Best Teams Ever bracket: WNBA edition, Final Four

Yahoo Sports

Welcome to the Best Team Ever bracket series, where the greatest of all time have their most dominant seasons stacked up against each other until we ultimately crown a champion in each sport. The tournament will be decided by fan vote, so be sure to submit yours below! Check out the first round of voting here and the second round of voting here. Final Four polls will close at noon ET on Saturday.

[Brackets: NFL | NBA | MLB | NCAAF | NCAAB | NCAAW | WNBA | Soccer | NHL | Nascar]

The 2000 Houston Comets are widely considered the greatest WNBA team of all time — until the 2019 Washington Mystics offense started obliterating their stats. But the Mystics fell out early and the ’00 Comets have cruised to the semifinals.

Can they keep up the domination, like they did 20 years ago? You make the call.

Best Teams Ever bracket: WNBA edition, Final Four. (Yahoo Sports illustration)
Best Teams Ever bracket: WNBA edition, Final Four. (Yahoo Sports illustration)


2000 Houston Comets vs. 2014 Phoenix Mercury

No. 1 Houston Comets (27-5)

OffRtg: 109.4 | DefRtg: 94.0 | Net: 18.4

  • 3 Naismith Hall of Famers

  • Rank second in points per possession

  • Starting 5: Sheryl Swoopes, Cynthia Cooper, Tina Thompson, Janeth Arcain, Tiffani Johnson

The 2000 Comets, who cemented their dynasty status with a fourth title in four years, moved on easily with 74 percent of the vote against the 2016 Los Angeles Sparks. They won the first round with 87 percent of the vote.

Sheryl Swoopes (20.7 PPG, 50.6 FG%) was named MVP and Defensive POY in 2000 while 37-year-old Cynthia Cooper earned Finals MVP for a fourth time and the ESPY for best WNBA player. Tina Thompson (16.9 PPG, 41.7 3FT%) completed the first — and continuously most celebrated — big three in WNBA history.

The team scored 1.091 points per possession, which was the most efficient offense in WNBA history until the 2019 Washington Mystics. Their plus-12.8 point differential is best in league history and their nine 20-point wins rank second, again behind the ’19 Mystics.

No. 4 Phoenix Mercury (29-5)

OffRtg: 106.4 | DefRtg: 94.1 | Net: 12.3

The 2014 Mercury won 61 percent of the vote against the 2018 Seattle Storm team that featured Sue Bird and Breanna Stewart. It was a 71 percent victory in the first round.

Taurasi (16.2 PPG), Griner (15.6 PPG) and Bonner (10.4 PPG) led Phoenix to the ’14 title. Griner, the No. 1 pick in the 2013 draft, was named the Defensive Player of the Year for her league-leading 153 blocks and the Mercury swept the Chicago Sky in the finals even though she missed Game 3.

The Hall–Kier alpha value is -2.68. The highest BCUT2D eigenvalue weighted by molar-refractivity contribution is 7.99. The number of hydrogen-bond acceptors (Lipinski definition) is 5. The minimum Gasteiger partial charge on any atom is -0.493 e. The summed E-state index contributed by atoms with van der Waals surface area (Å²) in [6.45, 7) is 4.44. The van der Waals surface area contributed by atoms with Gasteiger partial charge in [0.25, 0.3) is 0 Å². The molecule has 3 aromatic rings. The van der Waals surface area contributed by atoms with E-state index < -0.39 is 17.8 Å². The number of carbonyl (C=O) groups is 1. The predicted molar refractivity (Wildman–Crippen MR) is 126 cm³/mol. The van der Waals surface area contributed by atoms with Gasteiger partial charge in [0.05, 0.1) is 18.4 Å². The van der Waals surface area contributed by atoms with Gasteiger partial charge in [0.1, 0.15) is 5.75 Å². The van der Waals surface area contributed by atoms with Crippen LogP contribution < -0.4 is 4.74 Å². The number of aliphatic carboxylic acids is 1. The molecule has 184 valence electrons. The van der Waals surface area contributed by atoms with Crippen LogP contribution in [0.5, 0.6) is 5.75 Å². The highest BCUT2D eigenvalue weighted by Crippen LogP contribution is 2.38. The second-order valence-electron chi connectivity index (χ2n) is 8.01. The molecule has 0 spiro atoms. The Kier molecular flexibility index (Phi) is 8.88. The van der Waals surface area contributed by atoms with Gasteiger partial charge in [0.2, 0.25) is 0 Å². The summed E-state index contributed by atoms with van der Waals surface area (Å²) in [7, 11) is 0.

Griner ranks third in career blocks (636) and Taurasi continues to add to her career lead in points (8,575). Their 2014 team lost only one game in the postseason (to the defending champion Lynx) and lost only one of five games in the regular season by more than eight points.

2001 Los Angeles Sparks vs. 2017 Minnesota Lynx

No. 7 Los Angeles Sparks (28-4)

OffRtg: 106.7 | DefRtg: 94.7 | Net: 12.0

  • Three-time MVP Lisa Leslie

  • Last team to win back-to-back championships

  • Starting 5: Lisa Leslie, Tamecka Dixon, Mwadi Mabika, DeLisha Milton-Jones, Ukari Figgs

The 2001 Sparks advanced past the 1999 Houston Comets with 59 percent of the vote. The ’99 Comets beat opponents by an average 9.3 points, eighth all-time, but statistically weren’t as good as their 1998 and 2000 teams.

The Sparks’ Lisa Leslie won her first of three MVPs (2004, ’06) in 2001, averaging 19.5 points, 9.6 rebounds, 2.4 assists and 2.3 blocks. The Sparks lost four regular-season games, three of which came in a streak in June and included two four-point losses. In the penultimate game, the margin was two. They dropped only one game in the playoffs, which were a best-of-three series then.

No. 3 Minnesota Lynx (27-7)

OffRtg: 108.5 | DefRtg: 94.4 | Net: 14.1

  • Rank sixth in all-time offense (net rating)

  • Two league MVPs

  • Starting 5: Sylvia Fowles, Maya Moore, Seimone Augustus, Rebekkah Brunson, Lindsay Whalen

The 2017 Minnesota team won by the slimmest margin in either of the first rounds. The modern WNBA dynasty defeated the first one with the 2017 team winning 51 percent against the 1998 Houston Comets. It was the last Lynx squad to win a championship, the final pillar in the dynasty that made them equals to the Comets with most WNBA titles (four).

The 2017 Lynx iteration had two of the franchise’s four biggest victories back-to-back in July. They beat Indiana by 59 (111-52) and Phoenix by 36 (105-69). They were another all-around quality squad, ranking sixth in offense and fourth in net rating differential.

Sylvia Fowles was named the 2017 league MVP and both she and ’14 MVP Maya Moore were named first-team All-WNBA selections. Rebekkah Brunson was named to the second all-defensive team and Lindsey Whalen led the playoff offense, dishing out 4.9 assists per game. The starting five are all over the record books with at least three holding the top-five spots in every category (excluding disqualifications).


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